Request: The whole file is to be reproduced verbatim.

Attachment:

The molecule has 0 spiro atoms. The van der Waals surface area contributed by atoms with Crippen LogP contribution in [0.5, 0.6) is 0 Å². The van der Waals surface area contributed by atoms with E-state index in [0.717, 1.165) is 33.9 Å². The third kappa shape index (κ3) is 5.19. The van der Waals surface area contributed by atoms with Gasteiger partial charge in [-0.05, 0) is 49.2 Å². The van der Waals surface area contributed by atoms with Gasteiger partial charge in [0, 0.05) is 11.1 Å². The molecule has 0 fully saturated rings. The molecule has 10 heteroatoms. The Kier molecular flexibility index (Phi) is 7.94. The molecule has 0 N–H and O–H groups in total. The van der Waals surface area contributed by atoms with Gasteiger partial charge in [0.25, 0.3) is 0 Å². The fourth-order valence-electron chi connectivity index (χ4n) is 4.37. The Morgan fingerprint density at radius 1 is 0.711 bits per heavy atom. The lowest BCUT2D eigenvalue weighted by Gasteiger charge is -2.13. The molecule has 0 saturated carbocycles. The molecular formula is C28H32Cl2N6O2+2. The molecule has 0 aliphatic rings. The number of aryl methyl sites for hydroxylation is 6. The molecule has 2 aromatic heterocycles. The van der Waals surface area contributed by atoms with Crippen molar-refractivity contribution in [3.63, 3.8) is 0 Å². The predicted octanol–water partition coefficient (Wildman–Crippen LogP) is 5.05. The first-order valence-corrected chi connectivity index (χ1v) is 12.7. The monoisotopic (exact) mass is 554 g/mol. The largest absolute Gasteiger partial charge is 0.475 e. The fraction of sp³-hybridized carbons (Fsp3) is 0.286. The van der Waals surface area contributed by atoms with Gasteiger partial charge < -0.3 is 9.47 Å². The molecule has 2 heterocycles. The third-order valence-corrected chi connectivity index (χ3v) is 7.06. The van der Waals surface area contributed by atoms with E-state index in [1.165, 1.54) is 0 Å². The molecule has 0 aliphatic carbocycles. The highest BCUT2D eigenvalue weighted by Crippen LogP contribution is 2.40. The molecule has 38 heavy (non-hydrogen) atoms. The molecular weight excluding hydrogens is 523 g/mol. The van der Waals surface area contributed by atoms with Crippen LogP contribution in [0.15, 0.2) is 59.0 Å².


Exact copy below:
The molecule has 0 spiro atoms. The van der Waals surface area contributed by atoms with Crippen LogP contribution in [0.5, 0.6) is 0 Å². The van der Waals surface area contributed by atoms with E-state index in [0.717, 1.165) is 33.9 Å². The third kappa shape index (κ3) is 5.19. The van der Waals surface area contributed by atoms with Gasteiger partial charge in [-0.05, 0) is 49.2 Å². The van der Waals surface area contributed by atoms with Gasteiger partial charge in [0, 0.05) is 11.1 Å². The molecule has 0 fully saturated rings. The molecule has 10 heteroatoms. The Kier molecular flexibility index (Phi) is 7.94. The molecule has 0 N–H and O–H groups in total. The van der Waals surface area contributed by atoms with Gasteiger partial charge in [0.25, 0.3) is 0 Å². The fourth-order valence-electron chi connectivity index (χ4n) is 4.37. The Morgan fingerprint density at radius 1 is 0.711 bits per heavy atom. The lowest BCUT2D eigenvalue weighted by Gasteiger charge is -2.13. The molecule has 0 saturated carbocycles. The molecular formula is C28H32Cl2N6O2+2. The molecule has 0 aliphatic rings. The number of aryl methyl sites for hydroxylation is 6. The molecule has 2 aromatic heterocycles. The van der Waals surface area contributed by atoms with Crippen molar-refractivity contribution in [3.63, 3.8) is 0 Å². The predicted octanol–water partition coefficient (Wildman–Crippen LogP) is 5.05. The first-order valence-corrected chi connectivity index (χ1v) is 12.7. The monoisotopic (exact) mass is 554 g/mol. The largest absolute Gasteiger partial charge is 0.475 e. The fraction of sp³-hybridized carbons (Fsp3) is 0.286. The van der Waals surface area contributed by atoms with Gasteiger partial charge < -0.3 is 9.47 Å². The molecule has 2 heterocycles. The third-order valence-corrected chi connectivity index (χ3v) is 7.06. The van der Waals surface area contributed by atoms with E-state index in [1.165, 1.54) is 0 Å². The molecule has 0 aliphatic carbocycles. The highest BCUT2D eigenvalue weighted by Crippen LogP contribution is 2.40. The molecule has 38 heavy (non-hydrogen) atoms. The molecular weight excluding hydrogens is 523 g/mol. The van der Waals surface area contributed by atoms with Crippen LogP contribution in [0.15, 0.2) is 59.0 Å².